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Lumpectomy for Breast Cancer

June 27, 2021

Although breast cancer and the subsequent excision or removal of the tumor do not fall into the purview of plastic surgery until afterwards when reconstruction is needed, I wanted to discuss some of these procedures for 2 reasons. The first being the prevalence of breast cancer and how it effects almost everyone, if not directly it does so indirectly by developing in 1 out of 8 women. This brings me to the second reason, which is that this disease has been diagnosed and is in the process of being treated in women that are very dear to me. This is what has brought me to Greece today and what has led me to write this article.

When a patient is diagnosed with breast cancer the first thing that comes to mind are the images of radical mastectomy which was the mainstay of breast cancer treatment until the 1970’s. Thousands and probably millions of women’s lives have been saved by this drastic and life altering procedure developed by Drs Halsted and Meyer in 1894.

Today surgeons have other, less invasive options available for their patients which are collectively known as breast – conserving or breast – preserving. Today’s topic of discussion is the lumpectomy.

Lumpectomy is the removal of the breast tumour, or lump, plus some of the normal tissue that surrounds it. This is done to make certain that all of the cancer cells are removed from the patient because even leaving one cell in is a danger of regrowth.

This procedure is, for all intensive purposes, a partial mastectomy due to the removal of part of the breast tissue. Yet the amount of tissue is very small, sparing the rest of the actual breast. Of course the amount of tissue removed depends on the size, shape, and spread of the tumour. Most of the time the resection of lymph nodes in the axilla are also required to either remove cancer cells or to stop the spread of cancer cells known as metastasis.

The procedure is performed under general anaesthesia, which means the patient is asleep the whole duration of the operation. A small incision is made over the location of the tumour and it with the surrounding healthy tissue is carefully removed. It is imperative that no cells are left inside and for this reason tools and blades that have come in contact with the tumour are constantly switched out to prevent seeding.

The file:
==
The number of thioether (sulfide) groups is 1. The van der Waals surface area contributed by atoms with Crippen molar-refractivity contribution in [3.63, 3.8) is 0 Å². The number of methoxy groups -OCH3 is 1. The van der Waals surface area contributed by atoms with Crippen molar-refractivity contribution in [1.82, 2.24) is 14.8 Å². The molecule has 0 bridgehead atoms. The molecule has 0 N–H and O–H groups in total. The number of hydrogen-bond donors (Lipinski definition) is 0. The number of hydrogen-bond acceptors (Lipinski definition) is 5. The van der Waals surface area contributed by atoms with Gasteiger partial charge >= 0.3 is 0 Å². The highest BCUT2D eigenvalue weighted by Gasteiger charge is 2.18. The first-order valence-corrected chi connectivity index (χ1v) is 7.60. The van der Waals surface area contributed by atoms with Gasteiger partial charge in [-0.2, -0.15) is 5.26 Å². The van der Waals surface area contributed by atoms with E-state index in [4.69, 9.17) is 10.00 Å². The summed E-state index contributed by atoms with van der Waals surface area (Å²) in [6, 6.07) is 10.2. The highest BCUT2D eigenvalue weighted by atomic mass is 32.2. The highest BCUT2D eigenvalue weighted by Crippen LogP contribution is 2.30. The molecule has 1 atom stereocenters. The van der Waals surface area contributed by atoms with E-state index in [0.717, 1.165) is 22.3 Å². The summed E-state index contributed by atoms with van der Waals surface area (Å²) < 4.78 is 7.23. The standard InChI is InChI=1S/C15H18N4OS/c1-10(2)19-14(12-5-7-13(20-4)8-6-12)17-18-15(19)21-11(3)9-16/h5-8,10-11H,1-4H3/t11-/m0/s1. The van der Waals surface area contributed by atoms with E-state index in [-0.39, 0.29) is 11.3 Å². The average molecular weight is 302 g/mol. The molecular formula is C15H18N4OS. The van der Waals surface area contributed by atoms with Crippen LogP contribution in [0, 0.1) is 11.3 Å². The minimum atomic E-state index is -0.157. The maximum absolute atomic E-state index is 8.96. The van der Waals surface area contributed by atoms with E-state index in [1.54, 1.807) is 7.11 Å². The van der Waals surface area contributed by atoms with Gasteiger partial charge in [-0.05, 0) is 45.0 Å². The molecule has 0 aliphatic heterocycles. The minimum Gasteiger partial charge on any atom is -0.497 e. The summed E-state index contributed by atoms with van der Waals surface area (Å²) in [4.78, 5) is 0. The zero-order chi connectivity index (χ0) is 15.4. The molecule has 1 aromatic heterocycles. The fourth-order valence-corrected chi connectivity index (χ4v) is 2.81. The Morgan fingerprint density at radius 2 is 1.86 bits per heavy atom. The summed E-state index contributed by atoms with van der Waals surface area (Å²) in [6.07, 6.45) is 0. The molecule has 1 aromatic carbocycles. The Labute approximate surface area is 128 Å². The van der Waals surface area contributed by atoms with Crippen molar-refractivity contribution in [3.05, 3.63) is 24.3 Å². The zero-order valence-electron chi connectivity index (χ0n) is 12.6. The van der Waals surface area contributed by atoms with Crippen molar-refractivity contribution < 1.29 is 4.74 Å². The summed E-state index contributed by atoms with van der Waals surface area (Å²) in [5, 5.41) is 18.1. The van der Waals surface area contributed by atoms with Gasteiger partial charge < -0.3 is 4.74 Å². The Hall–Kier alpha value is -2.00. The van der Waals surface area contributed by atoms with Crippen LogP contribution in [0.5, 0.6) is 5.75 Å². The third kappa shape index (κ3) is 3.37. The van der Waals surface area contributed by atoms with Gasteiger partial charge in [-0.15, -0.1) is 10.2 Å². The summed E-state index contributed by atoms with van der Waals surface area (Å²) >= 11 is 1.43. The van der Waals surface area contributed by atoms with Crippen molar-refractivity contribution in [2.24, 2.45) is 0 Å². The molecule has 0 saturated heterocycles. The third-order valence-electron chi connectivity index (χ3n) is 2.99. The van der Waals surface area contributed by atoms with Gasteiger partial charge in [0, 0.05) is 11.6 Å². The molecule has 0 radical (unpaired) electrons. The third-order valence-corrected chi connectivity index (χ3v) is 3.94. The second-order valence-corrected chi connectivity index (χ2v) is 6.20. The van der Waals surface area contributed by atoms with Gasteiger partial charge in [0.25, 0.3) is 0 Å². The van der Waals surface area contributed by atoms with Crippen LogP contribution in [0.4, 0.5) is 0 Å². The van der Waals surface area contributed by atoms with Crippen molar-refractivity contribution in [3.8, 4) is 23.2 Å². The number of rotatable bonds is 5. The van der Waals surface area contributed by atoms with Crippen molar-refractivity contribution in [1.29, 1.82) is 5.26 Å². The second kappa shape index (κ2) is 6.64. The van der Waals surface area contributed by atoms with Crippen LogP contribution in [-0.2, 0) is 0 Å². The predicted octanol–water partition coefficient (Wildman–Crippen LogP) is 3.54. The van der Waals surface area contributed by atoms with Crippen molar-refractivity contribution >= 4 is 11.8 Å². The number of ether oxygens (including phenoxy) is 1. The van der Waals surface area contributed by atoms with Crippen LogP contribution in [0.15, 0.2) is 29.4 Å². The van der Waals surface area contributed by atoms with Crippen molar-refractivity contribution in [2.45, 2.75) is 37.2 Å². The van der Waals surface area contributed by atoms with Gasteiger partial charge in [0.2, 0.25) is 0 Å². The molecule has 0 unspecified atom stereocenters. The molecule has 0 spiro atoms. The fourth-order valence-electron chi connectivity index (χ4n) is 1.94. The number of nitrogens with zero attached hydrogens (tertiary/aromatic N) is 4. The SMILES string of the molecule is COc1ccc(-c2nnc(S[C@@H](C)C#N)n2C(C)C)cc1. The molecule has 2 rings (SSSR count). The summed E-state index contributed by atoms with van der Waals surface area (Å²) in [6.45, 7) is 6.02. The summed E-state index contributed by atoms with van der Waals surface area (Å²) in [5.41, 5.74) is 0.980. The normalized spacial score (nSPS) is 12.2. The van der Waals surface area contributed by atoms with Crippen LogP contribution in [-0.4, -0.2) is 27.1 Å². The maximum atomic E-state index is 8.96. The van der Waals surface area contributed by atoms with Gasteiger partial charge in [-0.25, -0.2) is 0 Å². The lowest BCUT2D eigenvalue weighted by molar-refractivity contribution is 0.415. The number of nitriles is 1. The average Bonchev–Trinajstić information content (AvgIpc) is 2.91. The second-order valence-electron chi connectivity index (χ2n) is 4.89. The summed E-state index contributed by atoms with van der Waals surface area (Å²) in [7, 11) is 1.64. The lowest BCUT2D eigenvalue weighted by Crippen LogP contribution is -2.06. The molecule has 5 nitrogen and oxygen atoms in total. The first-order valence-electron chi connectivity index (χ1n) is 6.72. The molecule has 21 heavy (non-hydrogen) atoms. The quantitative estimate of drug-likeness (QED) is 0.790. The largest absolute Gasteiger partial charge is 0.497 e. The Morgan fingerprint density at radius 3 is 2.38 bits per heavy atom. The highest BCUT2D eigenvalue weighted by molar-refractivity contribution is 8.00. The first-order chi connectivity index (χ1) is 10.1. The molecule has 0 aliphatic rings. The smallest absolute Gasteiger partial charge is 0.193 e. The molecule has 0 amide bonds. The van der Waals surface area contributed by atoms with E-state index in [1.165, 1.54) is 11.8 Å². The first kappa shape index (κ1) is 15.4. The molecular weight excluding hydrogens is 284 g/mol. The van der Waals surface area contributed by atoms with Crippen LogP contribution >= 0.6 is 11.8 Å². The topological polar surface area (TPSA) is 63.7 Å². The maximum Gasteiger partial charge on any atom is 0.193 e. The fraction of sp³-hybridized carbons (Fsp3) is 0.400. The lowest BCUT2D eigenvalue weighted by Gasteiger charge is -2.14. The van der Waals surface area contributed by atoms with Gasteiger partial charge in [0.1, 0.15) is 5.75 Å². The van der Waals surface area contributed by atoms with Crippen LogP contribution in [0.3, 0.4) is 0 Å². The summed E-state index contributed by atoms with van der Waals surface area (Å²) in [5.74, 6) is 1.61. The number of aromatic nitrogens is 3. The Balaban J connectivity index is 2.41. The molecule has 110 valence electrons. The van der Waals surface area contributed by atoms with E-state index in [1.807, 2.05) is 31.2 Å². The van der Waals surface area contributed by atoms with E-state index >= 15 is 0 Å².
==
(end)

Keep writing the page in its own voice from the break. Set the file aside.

After the procedure is done and all of the cancerous tumour is excised, a drain is sometimes inserted if there is risk of haematoma development. This drain will be removed in 1 to 2 days post operatively depending on the amount of blood discharged in a 24 hour period.

The patient is able to sit, stand, and later walk only a few hours after the operation. This means that if the operation is performed in the morning, the patient will be able to be up and about by the late afternoon or evening. Of course analgesics will be prescribed and given at regular intervals to prevent and combat the natural pain that comes from this and any other invasive procedure, but most of the time it is easily controlled. The patient goes home after a hospital stay of only 1 to 2 days. The reason they are kept in at all is for close wound and pain monitoring to make sure everything is under control.

Skin sutures today are usually are dissolvable and there is no need for removal post operatively when the wound has healed. The surgical wound is monitored for approximately 10 to 14 days to make certain it remains healthy is healing according to plan. In these first few weeks it is important to wear a comfortable sports or support bra, during the day but also at night during sleep, in order to minimize movement and decrease possible pain.

Many patients may require subsequent radiation, chemo, hormonal therapy or some combination of them in an attempt to kill any remaining cancer cells. Radio therapy is prescribed if the cancer is in its’ early stages, 4 centimetres or smaller, located in one site, and removed with clear margins. The duration and the type of treatment depend on the staging of the cancer. After all treatment has been concluded, approximately 6 months to a year post lumpectomy, reconstruction can be done to repair the deficit or “dent” left by the removal of the cancerous and adjoining healthy tissue. The time allows for all healing the body will do on its’ own to take place, and for the full defect to be present. This permits the surgeon to accurately visualise and plan the proper reconstructive procedure necessary. Just as there many sizes and shapes of deficits, there are also different types of procedures available. For the straightforward lumpectomy the best procedure, and my personal preference, is lipofilling with fat harvested from the patient’s own fat pockets using the laser lipolysis technique. This we will leave for another day, since it is of special interest to me, and where my expertise comes into play.

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